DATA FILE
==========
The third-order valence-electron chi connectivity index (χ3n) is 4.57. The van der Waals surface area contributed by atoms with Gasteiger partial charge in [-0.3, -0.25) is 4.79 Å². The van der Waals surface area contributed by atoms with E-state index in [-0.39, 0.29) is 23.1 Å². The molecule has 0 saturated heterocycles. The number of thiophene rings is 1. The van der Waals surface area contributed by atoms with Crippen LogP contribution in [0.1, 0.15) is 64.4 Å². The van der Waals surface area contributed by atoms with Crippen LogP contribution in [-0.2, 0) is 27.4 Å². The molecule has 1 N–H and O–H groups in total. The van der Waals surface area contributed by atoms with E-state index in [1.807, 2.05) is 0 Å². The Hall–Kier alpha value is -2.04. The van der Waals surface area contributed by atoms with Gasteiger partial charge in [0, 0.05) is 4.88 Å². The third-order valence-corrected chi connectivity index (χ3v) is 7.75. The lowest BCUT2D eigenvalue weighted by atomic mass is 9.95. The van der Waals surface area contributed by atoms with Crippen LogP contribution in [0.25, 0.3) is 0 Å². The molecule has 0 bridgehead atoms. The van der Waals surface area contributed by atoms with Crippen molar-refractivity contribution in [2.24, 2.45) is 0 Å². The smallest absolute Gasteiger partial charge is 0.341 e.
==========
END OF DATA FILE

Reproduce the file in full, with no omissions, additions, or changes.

The third-order valence-electron chi connectivity index (χ3n) is 4.57. The van der Waals surface area contributed by atoms with Gasteiger partial charge in [-0.3, -0.25) is 4.79 Å². The van der Waals surface area contributed by atoms with E-state index in [-0.39, 0.29) is 23.1 Å². The molecule has 0 saturated heterocycles. The number of thiophene rings is 1. The van der Waals surface area contributed by atoms with Crippen LogP contribution in [0.1, 0.15) is 64.4 Å². The van der Waals surface area contributed by atoms with Crippen LogP contribution in [-0.2, 0) is 27.4 Å². The molecule has 1 N–H and O–H groups in total. The van der Waals surface area contributed by atoms with E-state index in [1.807, 2.05) is 0 Å². The Hall–Kier alpha value is -2.04. The van der Waals surface area contributed by atoms with Gasteiger partial charge in [0, 0.05) is 4.88 Å². The third-order valence-corrected chi connectivity index (χ3v) is 7.75. The lowest BCUT2D eigenvalue weighted by atomic mass is 9.95. The van der Waals surface area contributed by atoms with Crippen LogP contribution in [0.25, 0.3) is 0 Å². The molecule has 0 bridgehead atoms. The van der Waals surface area contributed by atoms with Crippen molar-refractivity contribution in [2.24, 2.45) is 0 Å². The smallest absolute Gasteiger partial charge is 0.341 e.